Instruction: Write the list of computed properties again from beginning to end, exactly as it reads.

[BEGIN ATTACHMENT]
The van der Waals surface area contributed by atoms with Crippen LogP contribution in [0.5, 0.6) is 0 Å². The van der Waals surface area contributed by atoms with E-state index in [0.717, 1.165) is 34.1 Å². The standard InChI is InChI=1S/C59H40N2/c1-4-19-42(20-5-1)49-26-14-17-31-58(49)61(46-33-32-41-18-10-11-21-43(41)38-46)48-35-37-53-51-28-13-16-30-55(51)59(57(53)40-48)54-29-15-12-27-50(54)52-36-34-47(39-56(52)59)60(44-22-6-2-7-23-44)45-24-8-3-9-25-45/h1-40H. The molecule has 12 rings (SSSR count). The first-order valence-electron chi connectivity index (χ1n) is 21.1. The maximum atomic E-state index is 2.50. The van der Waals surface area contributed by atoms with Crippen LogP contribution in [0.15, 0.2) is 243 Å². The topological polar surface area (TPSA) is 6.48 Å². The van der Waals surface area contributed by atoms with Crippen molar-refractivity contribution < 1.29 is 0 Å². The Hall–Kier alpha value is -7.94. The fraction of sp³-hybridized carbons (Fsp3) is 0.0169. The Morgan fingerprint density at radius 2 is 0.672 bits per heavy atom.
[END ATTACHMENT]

The van der Waals surface area contributed by atoms with Crippen LogP contribution in [0.5, 0.6) is 0 Å². The van der Waals surface area contributed by atoms with E-state index in [0.717, 1.165) is 34.1 Å². The standard InChI is InChI=1S/C59H40N2/c1-4-19-42(20-5-1)49-26-14-17-31-58(49)61(46-33-32-41-18-10-11-21-43(41)38-46)48-35-37-53-51-28-13-16-30-55(51)59(57(53)40-48)54-29-15-12-27-50(54)52-36-34-47(39-56(52)59)60(44-22-6-2-7-23-44)45-24-8-3-9-25-45/h1-40H. The molecule has 12 rings (SSSR count). The first-order valence-electron chi connectivity index (χ1n) is 21.1. The maximum atomic E-state index is 2.50. The van der Waals surface area contributed by atoms with Crippen LogP contribution in [0.15, 0.2) is 243 Å². The topological polar surface area (TPSA) is 6.48 Å². The van der Waals surface area contributed by atoms with Crippen molar-refractivity contribution < 1.29 is 0 Å². The Hall–Kier alpha value is -7.94. The fraction of sp³-hybridized carbons (Fsp3) is 0.0169. The Morgan fingerprint density at radius 2 is 0.672 bits per heavy atom.